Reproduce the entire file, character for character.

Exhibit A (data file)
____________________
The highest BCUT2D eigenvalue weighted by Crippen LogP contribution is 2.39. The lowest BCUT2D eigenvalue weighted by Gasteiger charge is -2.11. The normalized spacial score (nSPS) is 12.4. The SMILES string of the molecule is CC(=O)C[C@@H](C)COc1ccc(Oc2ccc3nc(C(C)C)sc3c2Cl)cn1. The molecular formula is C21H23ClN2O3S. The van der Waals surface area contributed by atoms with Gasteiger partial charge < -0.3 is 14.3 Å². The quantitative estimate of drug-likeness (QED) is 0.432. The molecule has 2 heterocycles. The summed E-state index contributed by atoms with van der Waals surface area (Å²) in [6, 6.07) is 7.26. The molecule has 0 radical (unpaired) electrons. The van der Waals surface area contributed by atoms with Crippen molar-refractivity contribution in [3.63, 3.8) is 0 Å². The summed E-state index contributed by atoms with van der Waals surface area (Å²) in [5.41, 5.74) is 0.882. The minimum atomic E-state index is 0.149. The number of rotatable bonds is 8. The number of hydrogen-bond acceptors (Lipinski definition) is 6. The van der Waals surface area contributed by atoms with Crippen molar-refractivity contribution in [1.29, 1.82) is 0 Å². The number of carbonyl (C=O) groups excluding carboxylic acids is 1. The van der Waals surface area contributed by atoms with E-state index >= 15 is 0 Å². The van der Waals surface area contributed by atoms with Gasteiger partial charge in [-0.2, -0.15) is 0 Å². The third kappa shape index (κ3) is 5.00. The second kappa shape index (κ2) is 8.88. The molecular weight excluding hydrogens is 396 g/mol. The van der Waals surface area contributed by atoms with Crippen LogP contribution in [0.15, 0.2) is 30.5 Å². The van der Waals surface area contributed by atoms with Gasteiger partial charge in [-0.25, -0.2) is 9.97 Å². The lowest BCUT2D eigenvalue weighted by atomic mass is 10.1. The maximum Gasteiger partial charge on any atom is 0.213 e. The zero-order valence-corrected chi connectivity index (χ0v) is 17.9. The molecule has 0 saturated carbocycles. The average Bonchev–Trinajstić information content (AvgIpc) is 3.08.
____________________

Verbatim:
The highest BCUT2D eigenvalue weighted by Crippen LogP contribution is 2.39. The lowest BCUT2D eigenvalue weighted by Gasteiger charge is -2.11. The normalized spacial score (nSPS) is 12.4. The SMILES string of the molecule is CC(=O)C[C@@H](C)COc1ccc(Oc2ccc3nc(C(C)C)sc3c2Cl)cn1. The molecular formula is C21H23ClN2O3S. The van der Waals surface area contributed by atoms with Gasteiger partial charge < -0.3 is 14.3 Å². The quantitative estimate of drug-likeness (QED) is 0.432. The molecule has 2 heterocycles. The summed E-state index contributed by atoms with van der Waals surface area (Å²) in [6, 6.07) is 7.26. The molecule has 0 radical (unpaired) electrons. The van der Waals surface area contributed by atoms with Crippen molar-refractivity contribution in [3.63, 3.8) is 0 Å². The summed E-state index contributed by atoms with van der Waals surface area (Å²) in [5.41, 5.74) is 0.882. The minimum atomic E-state index is 0.149. The number of rotatable bonds is 8. The number of hydrogen-bond acceptors (Lipinski definition) is 6. The van der Waals surface area contributed by atoms with Crippen molar-refractivity contribution in [1.29, 1.82) is 0 Å². The number of carbonyl (C=O) groups excluding carboxylic acids is 1. The van der Waals surface area contributed by atoms with E-state index >= 15 is 0 Å². The van der Waals surface area contributed by atoms with Gasteiger partial charge in [-0.2, -0.15) is 0 Å². The third kappa shape index (κ3) is 5.00. The second kappa shape index (κ2) is 8.88. The molecular weight excluding hydrogens is 396 g/mol. The van der Waals surface area contributed by atoms with Crippen LogP contribution in [0.15, 0.2) is 30.5 Å². The van der Waals surface area contributed by atoms with Gasteiger partial charge in [-0.25, -0.2) is 9.97 Å². The lowest BCUT2D eigenvalue weighted by atomic mass is 10.1. The maximum Gasteiger partial charge on any atom is 0.213 e. The zero-order valence-corrected chi connectivity index (χ0v) is 17.9. The molecule has 0 saturated carbocycles. The average Bonchev–Trinajstić information content (AvgIpc) is 3.08.